Gunshot wounds to the hand: An Urban Level-I Trauma Center Ten Year Experience
Clifford Pereira, MD, FRCS(Eng)1, J. Brian Boyd, MD FRCS FRCSC FACS1, Mark Gelfand, MD2, Brant Putnam, MD1.
1Harbor UCLA Medical Center, Torrance, CA, USA, 2UCLA, Los Angeles, CA, USA.
PURPOSE: Gunshot wounds (GSWs) to the hand are an increasing occurrence in our inner cities. When they occur, they can constitute a significant reconstructive challenge. We present our ten year experience at an urban level I trauma center.
METHODS: A retrospective review was performed on all patients admitted to Harbor UCLA with GSWs to the extremities between January 1997 and January 2007. Patients who had sustained GSWs to the hand and wrist needing operative intervention were selected for this study.
RESULTS: Between 1997 and 2007, a total of 1358 patients were admitted to the Harbor-UCLA ER having sustained GSWs to the upper and lower extremities; and, of these, 1306 survived. Of the survivors, 62 patients (55 males, 7 females) sustained GSWs to their hand and wrist requiring operative intervention. None died within a month of the incident. Their mean age was 25.1 (±10.2) years, most presenting within a few hours of the injury. Only 2 cases presented after 24 hours. Surprisingly, 97% had received multiple low velocity gun shot wounds: over 50% in other extremities and 30% in the abdomen. Mean length of hospital stay was 5.0 (±5.1) days, with 9.7 % cases requiring ICU stay. Mean length of ICU stay was 3.3 (±1.4) days. The wrist joint was involved in only 2 cases, one of which required a proximal row carpectomy and wrist fusion. Most fractures of the small bones of the hand were comminuted, requiring iliac crest bone grafts in two cases, and arthrodesis in one. Tendon injuries requiring repair occurred in 16% cases with equal extensor and flexor tendon involvement. There were 7 nerve injuries at the level of the wrist, 5 of which were neuropraxias and two were lacerations. Both nerve lacerations (1 ulnar nerve and 1 median nerve) were repaired primarily at the first operation. Vascular injuries to the radial or ulnar artery at the level of the wrist occurred in 3 cases, all of which required reversed saphenous vein interpositional grafts for repair. Only one patient required amputation of an involved finger. Free flaps were used in only once case (a free parascapular flap to the wrist).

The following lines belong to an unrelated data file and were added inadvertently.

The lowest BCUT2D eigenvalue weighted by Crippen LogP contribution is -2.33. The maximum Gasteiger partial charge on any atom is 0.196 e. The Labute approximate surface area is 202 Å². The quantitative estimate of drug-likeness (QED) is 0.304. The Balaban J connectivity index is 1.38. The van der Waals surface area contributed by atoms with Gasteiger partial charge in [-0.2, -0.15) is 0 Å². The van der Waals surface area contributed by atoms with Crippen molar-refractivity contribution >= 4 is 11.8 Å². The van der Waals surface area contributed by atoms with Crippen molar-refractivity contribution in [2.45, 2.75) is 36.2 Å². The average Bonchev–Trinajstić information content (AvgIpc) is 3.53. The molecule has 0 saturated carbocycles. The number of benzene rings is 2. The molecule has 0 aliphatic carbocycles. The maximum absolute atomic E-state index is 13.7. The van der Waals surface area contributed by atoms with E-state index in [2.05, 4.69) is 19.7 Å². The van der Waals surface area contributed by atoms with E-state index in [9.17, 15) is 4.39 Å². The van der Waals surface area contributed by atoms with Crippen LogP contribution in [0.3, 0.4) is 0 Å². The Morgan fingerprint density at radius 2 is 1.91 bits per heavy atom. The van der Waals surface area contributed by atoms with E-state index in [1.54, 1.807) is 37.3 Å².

CONCLUSION: In the urban setting, GSWs to the hand and wrist are invariably a component of multiple low velocity missile wounds (aka handgun injuries) received by a single patient. Most of these are associated with comminuted fractures that rarely require bone grafts, fusion or amputation. Vascular injuries occur rarely, but when they do, they require interpositional vein grafts due to loss of length. Very few patients require complex free tissue transfers, and surprisingly few sustain nerve or tendon injuries. In fact, only 2 of 62 sustained lacerations to nerves.